A CityEngine-generated map of Vancouver, British Columbia. (Image courtesy of CityEngineTV.)
Designed to be used independently or as a part of existing workflows, Esri CityEngine
has been a useful tool for professionals ranging from architects and urban planners and even to those in Hollywood looking to create 3D cities and buildings with relative ease.
The cloud-based design and modeling tool is intended to enable quick generation of 3D terrain and city models using imported satellite imagery. It allows users to trace existing 2D or 3D GIS data and build up streets and buildings with 3D extrusion tools before applying various design elements to simulate true-to-life architectural styles—which is a useful feature for project pitches. Users can then work collaboratively to update and maintain cityscapes as projects evolve.
This month, Esri has released the latest version of CityEngine in the form of CityEngine 2016.
While the new release sees a number of notable workflow and efficiency improvements, one of the more significant new features is integration with Esri's ArcGIS, a collaborative online tool for building, storing, and sharing georeferenced maps. To make this content easier and faster to view, Esri is also introducing support for scene layer packages for viewing the 3D content at any scale and with unlimited extent.
CityEngine is used in multiple industries for generating 3D terrain and city models in minutes.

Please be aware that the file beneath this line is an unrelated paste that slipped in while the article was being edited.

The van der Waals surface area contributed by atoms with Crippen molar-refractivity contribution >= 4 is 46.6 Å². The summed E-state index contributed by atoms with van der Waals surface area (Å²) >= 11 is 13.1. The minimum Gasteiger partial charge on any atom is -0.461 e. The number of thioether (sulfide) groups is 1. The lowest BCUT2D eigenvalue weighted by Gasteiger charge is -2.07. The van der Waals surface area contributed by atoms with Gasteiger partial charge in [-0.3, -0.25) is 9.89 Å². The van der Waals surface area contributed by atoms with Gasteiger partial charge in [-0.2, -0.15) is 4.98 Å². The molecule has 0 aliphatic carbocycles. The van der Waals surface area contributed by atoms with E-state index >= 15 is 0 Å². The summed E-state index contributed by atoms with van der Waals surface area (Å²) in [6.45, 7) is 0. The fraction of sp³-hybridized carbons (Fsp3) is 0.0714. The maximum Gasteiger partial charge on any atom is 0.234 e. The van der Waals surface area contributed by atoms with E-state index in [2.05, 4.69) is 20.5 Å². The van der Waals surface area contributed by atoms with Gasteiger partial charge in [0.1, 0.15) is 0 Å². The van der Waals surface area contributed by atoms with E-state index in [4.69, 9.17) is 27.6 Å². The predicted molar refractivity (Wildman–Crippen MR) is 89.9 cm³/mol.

While the support for data via ArcGIS will be useful for many users, those handling large or frequent renderings will be happy to know that in an effort to speed up the production pipeline, an Alembic exporter has been added to handle and batch generate geometries. More recently, CityEngine was used in the production of Independence Day: Resurgence, to create high-quality, large-scale 3D cities.
"CityEngine has clearly become the standard for designing high-quality, large-scale 3D cities in feature films. It has proved itself again as an invaluable tool during the demanding production of Independence Day: Resurgence," said CityEngine user Matthias Buehler. "CityEngine 2016 impresses with major new features: The Alembic exporter allows for an efficient integration of CityEngine in state-of-the-art VFX pipelines, while Get Map Data provides an excellent tool to load real-world, georeferenced satellite imagery, terrain and streets directly from the web into CityEngine for quick design iterations of shot layouts."
CityEngine 2016 is available for Windows, Mac and Linux platforms. A free 30-day trial with full export capabilities can be downloaded at go.esri.com/prfreetrial.
Simon Martin is a writer and industrial designer in New York City.